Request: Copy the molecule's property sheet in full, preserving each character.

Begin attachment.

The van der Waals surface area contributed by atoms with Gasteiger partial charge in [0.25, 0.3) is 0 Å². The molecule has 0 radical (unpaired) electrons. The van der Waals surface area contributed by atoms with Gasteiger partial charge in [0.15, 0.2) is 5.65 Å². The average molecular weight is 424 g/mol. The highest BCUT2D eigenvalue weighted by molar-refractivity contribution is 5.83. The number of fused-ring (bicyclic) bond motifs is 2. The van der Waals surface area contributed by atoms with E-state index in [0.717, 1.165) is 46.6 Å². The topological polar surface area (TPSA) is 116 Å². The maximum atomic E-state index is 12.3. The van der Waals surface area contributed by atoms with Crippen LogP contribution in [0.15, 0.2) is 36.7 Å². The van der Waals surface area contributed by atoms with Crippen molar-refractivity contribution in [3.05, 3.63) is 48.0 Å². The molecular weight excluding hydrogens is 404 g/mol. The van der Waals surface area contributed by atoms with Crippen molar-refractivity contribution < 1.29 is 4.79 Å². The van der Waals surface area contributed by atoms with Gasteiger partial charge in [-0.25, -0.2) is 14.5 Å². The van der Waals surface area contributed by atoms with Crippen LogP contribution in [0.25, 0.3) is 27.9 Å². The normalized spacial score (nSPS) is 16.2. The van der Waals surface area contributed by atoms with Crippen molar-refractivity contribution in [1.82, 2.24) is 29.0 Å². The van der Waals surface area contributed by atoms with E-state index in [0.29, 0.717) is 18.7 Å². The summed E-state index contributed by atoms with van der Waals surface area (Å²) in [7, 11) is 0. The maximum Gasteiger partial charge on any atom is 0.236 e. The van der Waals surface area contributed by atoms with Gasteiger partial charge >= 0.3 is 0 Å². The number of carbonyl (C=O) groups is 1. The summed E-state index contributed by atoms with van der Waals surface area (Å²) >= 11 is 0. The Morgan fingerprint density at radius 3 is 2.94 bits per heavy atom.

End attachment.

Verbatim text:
The van der Waals surface area contributed by atoms with Gasteiger partial charge in [0.25, 0.3) is 0 Å². The molecule has 0 radical (unpaired) electrons. The van der Waals surface area contributed by atoms with Gasteiger partial charge in [0.15, 0.2) is 5.65 Å². The average molecular weight is 424 g/mol. The highest BCUT2D eigenvalue weighted by molar-refractivity contribution is 5.83. The number of fused-ring (bicyclic) bond motifs is 2. The van der Waals surface area contributed by atoms with E-state index in [0.717, 1.165) is 46.6 Å². The topological polar surface area (TPSA) is 116 Å². The maximum atomic E-state index is 12.3. The van der Waals surface area contributed by atoms with Crippen LogP contribution in [0.15, 0.2) is 36.7 Å². The van der Waals surface area contributed by atoms with Crippen molar-refractivity contribution in [3.05, 3.63) is 48.0 Å². The molecular weight excluding hydrogens is 404 g/mol. The van der Waals surface area contributed by atoms with Crippen molar-refractivity contribution < 1.29 is 4.79 Å². The van der Waals surface area contributed by atoms with Gasteiger partial charge in [-0.25, -0.2) is 14.5 Å². The van der Waals surface area contributed by atoms with Crippen LogP contribution in [0.25, 0.3) is 27.9 Å². The normalized spacial score (nSPS) is 16.2. The van der Waals surface area contributed by atoms with Crippen molar-refractivity contribution in [1.82, 2.24) is 29.0 Å². The van der Waals surface area contributed by atoms with E-state index in [0.29, 0.717) is 18.7 Å². The summed E-state index contributed by atoms with van der Waals surface area (Å²) in [7, 11) is 0. The maximum Gasteiger partial charge on any atom is 0.236 e. The van der Waals surface area contributed by atoms with Gasteiger partial charge >= 0.3 is 0 Å². The number of carbonyl (C=O) groups is 1. The summed E-state index contributed by atoms with van der Waals surface area (Å²) >= 11 is 0. The Morgan fingerprint density at radius 3 is 2.94 bits per heavy atom.